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Immunity. 2009 Aug 21;31(2):331-41. doi: 10.1016/j.immuni.2009.08.001. Epub 2009 Aug 13.

Interleukin-1 and IL-23 induce innate IL-17 production from gammadelta T cells, amplifying Th17 responses and autoimmunity.

Author information

1
Immune Regulation Research Group, School of Biochemistry and Immunology, Trinity College, Dublin 2, Ireland.

Abstract

Th17 cells, CD4(+) T cells that secrete interleukin-17 (IL-17), are pathogenic in autoimmune diseases and their development and expansion is driven by the cytokines IL-6, TGF-beta, IL-21, IL-1, and IL-23. However, there are also innate sources of IL-17. Here, we show that gammadelta T cells express IL-23R and the transcription factor RORgammat and produce IL-17, IL-21, and IL-22 in response to IL-1beta and IL-23, without T cell receptor engagement. IL-17-producing gammadelta T cells were found at high frequency in the brain of mice with experimental autoimmune encephalomyelitis (EAE). gammadelta T cells activated by IL-1beta and IL-23 promoted IL-17 production by CD4(+) T cells and increased susceptibility to EAE, suggesting that gammadelta T cells act in an amplification loop for IL-17 production by Th17 cells. Our findings demonstrate that gammadelta T cells activated by IL-1beta and IL-23 are an important source of innate IL-17 and IL-21 and provide an alternative mechanism whereby IL-1 and IL-23 may mediate autoimmune inflammation.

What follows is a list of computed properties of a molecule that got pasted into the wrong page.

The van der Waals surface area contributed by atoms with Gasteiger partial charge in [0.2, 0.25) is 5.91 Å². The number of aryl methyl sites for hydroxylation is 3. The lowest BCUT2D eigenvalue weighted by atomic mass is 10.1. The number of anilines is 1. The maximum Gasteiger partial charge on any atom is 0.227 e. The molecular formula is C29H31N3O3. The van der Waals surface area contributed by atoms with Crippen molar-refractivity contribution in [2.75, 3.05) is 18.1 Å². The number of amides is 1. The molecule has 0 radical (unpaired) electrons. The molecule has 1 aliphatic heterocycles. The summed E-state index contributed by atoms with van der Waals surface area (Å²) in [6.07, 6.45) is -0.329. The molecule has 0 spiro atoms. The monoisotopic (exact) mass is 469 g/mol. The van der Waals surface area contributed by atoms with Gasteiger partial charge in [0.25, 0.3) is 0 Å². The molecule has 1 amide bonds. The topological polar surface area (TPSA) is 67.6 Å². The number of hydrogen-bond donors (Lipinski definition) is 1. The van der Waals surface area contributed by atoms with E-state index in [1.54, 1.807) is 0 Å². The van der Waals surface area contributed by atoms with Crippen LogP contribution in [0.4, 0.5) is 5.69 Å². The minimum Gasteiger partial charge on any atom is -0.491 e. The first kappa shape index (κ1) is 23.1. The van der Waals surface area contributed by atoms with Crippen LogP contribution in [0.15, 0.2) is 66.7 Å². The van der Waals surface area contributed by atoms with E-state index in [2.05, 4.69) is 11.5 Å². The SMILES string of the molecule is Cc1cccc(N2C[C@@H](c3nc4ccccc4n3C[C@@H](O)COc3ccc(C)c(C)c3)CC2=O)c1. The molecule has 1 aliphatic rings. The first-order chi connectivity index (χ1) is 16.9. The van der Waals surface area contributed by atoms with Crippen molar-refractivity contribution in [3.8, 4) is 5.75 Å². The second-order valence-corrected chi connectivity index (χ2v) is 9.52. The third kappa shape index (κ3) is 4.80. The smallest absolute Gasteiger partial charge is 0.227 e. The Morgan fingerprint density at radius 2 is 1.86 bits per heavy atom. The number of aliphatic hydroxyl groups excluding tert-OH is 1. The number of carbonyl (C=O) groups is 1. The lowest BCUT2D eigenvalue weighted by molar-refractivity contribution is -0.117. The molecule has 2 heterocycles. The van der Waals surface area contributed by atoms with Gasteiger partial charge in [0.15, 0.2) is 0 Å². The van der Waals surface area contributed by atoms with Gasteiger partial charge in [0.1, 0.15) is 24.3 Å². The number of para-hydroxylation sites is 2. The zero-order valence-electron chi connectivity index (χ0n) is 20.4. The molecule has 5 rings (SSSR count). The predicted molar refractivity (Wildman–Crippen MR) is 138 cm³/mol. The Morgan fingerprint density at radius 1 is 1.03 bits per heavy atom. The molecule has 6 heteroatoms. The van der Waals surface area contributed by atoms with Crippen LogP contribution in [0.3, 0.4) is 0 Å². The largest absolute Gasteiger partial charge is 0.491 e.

PMID:
19682929
DOI:
10.1016/j.immuni.2009.08.001
[Indexed for MEDLINE]
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